The V-Twin, as smallest of all multi-cylinder engines, combines advanced internal balancing with the slim silhouette of the single. Depending on the degrees of cylinder angle, the firing interval and construction details, this concept can deliver it all – from a cool Cruiser to a WSBK winning hightech race bike. In a perfect (old) world without rider aid systems, the V-Twin with its unbeatable mechanical traction could outperform most of the other engine concepts.
But what about the Single? Singles are running rough due to the lack of a partner which overtakes parts of the 720-degree crank rotation duty circle. They fire once and the crankshaft needs to rotate 2 times for the next bang, what generates as consequence vibrations and a quite pulsating power delivery. To overcome the dead time, the crankshaft is heavier than on a multi-cylinder engine (per cylinder), redline is lower, as is the HP output per cylinder volume. But there are some clear advantages for the Single as well – namely, weight, simplicity, and fuel consumption.
At NCCR, we have a special interest in Adventure bikes. As the former Swedish importer of the British CCM GP 450 Adventure, a fascinating 125kg dry weight BMW/Husqvarna 450cc powered light long-distance travel Enduro, we know a thing or two about them, to say the least.
We will never understand the failure of Buell and EBR to not build a successor of the XB Ulysses or XT model for the US market. We had a concept ready 2 times, the first back in 2010 based on the Buell 1125 and then again in 2016 based on the EBR, but stepped aside because we did not want to violate the interests of the company. The customers were begging long enough for the AX model, which would’ve been fairly easy to realize, but now with the Harley-Davidson PanAmerica another “red, white & blue” competitor has entered the arena and does a tremendously good job. Anyhow, time will tell if we build an AX demonstrator, but now let’s talk SuperSingle.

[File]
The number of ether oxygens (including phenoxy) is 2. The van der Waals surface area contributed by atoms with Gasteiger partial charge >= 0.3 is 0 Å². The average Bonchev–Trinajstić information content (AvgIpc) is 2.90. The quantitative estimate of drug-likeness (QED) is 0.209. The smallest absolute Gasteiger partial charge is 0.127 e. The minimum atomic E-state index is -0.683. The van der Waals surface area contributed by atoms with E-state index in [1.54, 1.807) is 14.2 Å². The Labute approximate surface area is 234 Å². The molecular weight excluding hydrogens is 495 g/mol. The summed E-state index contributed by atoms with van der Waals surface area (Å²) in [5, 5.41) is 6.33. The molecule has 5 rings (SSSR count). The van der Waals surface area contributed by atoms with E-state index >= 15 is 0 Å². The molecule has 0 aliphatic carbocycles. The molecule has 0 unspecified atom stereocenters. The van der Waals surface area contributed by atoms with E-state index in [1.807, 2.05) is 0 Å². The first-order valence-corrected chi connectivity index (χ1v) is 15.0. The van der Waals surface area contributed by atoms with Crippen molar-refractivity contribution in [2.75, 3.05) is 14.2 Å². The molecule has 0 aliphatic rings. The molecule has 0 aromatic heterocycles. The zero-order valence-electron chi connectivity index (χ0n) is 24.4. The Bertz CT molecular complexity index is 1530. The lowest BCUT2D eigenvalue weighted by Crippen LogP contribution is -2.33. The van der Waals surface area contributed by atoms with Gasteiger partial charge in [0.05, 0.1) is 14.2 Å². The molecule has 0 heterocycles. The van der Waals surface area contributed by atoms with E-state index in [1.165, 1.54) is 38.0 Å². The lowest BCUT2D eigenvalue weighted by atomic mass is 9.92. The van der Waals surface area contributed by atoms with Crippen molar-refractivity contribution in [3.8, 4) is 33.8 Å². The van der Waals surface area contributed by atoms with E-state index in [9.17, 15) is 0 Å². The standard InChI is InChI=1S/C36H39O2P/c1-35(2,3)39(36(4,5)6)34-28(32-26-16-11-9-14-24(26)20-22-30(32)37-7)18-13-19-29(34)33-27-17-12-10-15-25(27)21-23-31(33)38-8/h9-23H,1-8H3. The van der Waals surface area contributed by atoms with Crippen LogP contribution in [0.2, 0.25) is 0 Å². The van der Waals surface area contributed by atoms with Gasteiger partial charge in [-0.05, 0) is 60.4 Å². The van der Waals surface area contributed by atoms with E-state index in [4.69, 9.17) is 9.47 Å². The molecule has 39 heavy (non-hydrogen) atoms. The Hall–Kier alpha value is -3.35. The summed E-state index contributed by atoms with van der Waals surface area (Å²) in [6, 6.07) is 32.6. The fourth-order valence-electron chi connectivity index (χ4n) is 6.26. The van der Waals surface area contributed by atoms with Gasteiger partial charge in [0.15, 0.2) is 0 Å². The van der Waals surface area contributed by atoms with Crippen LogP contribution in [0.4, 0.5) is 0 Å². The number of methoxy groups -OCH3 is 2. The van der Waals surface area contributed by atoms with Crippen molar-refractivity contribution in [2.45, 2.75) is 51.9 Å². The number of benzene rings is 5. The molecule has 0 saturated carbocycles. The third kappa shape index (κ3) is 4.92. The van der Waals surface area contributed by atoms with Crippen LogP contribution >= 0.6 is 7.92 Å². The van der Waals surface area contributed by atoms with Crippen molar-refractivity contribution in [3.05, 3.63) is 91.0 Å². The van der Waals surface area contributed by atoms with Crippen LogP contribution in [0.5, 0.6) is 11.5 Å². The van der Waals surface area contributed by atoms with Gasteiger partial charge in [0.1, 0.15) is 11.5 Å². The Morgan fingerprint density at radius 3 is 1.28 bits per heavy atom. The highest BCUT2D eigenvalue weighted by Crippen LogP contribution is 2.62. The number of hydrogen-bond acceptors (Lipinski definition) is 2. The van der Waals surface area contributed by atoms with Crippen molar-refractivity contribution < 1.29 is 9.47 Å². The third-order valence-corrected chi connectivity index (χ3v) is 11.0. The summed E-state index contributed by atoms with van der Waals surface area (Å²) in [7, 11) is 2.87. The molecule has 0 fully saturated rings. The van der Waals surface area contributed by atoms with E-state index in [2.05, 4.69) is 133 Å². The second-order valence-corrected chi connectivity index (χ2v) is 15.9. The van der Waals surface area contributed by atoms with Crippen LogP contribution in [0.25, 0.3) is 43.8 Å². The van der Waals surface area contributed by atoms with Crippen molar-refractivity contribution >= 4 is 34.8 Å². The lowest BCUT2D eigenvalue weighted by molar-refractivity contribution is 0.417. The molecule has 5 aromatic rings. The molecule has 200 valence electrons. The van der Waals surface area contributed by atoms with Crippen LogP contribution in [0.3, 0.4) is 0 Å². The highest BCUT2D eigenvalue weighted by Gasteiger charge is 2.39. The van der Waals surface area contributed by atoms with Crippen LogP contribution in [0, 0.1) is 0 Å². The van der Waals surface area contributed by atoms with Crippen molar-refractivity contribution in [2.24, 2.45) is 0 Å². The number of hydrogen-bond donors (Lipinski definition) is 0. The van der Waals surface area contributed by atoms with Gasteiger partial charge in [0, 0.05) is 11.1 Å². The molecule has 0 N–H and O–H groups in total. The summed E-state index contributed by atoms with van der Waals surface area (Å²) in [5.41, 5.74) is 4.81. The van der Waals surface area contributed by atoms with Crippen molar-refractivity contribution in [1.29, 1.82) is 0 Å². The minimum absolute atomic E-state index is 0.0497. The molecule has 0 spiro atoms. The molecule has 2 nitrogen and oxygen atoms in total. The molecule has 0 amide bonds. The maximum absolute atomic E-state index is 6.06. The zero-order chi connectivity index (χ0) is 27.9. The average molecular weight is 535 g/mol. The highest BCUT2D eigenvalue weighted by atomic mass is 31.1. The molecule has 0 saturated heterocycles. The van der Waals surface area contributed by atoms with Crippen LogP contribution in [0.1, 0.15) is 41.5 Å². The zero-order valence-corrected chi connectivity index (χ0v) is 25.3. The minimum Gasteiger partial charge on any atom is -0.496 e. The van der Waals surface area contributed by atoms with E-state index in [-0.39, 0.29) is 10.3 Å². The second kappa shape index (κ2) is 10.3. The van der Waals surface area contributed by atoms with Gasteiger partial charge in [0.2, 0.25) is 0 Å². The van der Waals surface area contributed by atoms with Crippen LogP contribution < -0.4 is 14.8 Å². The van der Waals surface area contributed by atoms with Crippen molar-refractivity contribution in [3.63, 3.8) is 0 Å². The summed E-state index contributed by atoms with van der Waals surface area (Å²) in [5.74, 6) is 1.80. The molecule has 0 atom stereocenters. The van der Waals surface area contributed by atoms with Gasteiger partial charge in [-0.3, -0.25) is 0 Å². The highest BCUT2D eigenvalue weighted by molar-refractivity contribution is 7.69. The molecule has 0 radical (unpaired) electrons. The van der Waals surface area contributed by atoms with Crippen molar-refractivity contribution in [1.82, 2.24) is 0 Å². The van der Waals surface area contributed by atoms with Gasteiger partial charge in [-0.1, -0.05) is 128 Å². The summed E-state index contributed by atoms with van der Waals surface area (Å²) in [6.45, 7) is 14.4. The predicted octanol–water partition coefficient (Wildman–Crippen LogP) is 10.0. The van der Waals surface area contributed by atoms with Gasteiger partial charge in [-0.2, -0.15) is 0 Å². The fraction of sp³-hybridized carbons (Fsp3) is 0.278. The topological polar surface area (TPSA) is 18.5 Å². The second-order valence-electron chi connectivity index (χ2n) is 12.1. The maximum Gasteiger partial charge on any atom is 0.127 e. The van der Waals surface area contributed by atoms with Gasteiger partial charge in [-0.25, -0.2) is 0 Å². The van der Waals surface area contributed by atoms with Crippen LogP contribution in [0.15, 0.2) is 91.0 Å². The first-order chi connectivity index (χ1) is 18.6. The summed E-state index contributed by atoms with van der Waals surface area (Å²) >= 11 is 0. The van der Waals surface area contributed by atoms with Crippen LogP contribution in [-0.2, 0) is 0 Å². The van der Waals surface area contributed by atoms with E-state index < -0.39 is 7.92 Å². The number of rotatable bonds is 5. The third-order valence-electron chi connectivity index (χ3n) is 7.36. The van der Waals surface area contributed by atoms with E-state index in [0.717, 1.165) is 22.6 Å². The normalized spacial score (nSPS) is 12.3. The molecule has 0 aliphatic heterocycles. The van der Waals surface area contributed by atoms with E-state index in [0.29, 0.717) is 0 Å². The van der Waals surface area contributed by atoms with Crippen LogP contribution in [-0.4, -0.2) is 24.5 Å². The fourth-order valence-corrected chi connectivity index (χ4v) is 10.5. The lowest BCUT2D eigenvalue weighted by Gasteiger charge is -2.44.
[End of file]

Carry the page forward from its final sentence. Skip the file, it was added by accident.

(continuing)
In 1992, Ducati launched at the Cologne Motor Show in Germany the first single since 1974, the Ducati “Sounds of Singles” Supermono. A limited edition Racebike, with an engine based on the 888 Corsa V-Twin bottom. Ducati used only the front cylinder Top End. The position of the rear cylinder stayed empty, but was used to house a rocker, a pivoting lever which was connected to the rear cylinder conrod. Yes, the (re-balanced) 888 V-Twin crankshaft stayed in the crankcase as Bordi and Mengoli had created it, but the second conrod now acted as a part of a counter balancer system. That way, the single was able to rev over 10.000rpm and delivered 75 HP out of 549, later 572cc without the usual vibrations and imbalance of the single cylinder motor. A similar technic with a balancer conrod uses BMW on their 700 and 800 side inline Twins and Suzuki just lately filed a new patent around a single with that technology.
Yepp, you see it coming, don’t you? NCCR took the Helicon 1125 / EBR 1190 engine and develop the NCCR SuperSingle. With a capacity of 562cc (1125), 595cc (1190) cylinder and a planed 660-700cc Bigbore, we expect to get a reliable and powerful aggregate, which can be the base of an advanced mid-weight Enduro and later maybe a Sound of Single racer. Regarding today’s Enduro riding styles, weight distribution and packaging requirements, the NCCR development team decided to use the rear cylinder position.
There are multiple advantages of this positioning:
- Airbox pointing into the main air stream
- Smallest bike silhouette
- Maximum ground clearance
- Radiator positioned in front of the engine
- Support traction with today’s standing riding position
- Maximum protection of all vital bike components
- Under seat exhaust system
- Low emission with optimized positioning of the catalyst converter
- Maximum leg clearance and minimized burn risk
- Side luggage positioned maximum close to the bike
- Engine easy accessible for maintenance
Target of the NCCR SuperSingle project is building a first demonstrator, a 165kg (dry weight) / 70 HP rugged Long-Distance Travel Enduro. Travel ready with RAID style front fairing, soft luggage carrier with embedded Rotopax can, easy to repair and maintenance. EFI will be standard, but a carburettor conversion (for tech haters) will be available. The Helicon clutch, the gearbox and the oil volume are anyhow oversized for the single application and they will be combined with a couple of NCCR improvements. In combination with rugged and easy to repair Docol steel frame components, we expect a package that will perform very well and reliably doing anything from traveling to exploring under extreme conditions.
If we see a success of our demonstrator and a demand on the market, NCCR plans to offer components for DIY builders and, depending on the local regulations, maybe also complete bikes.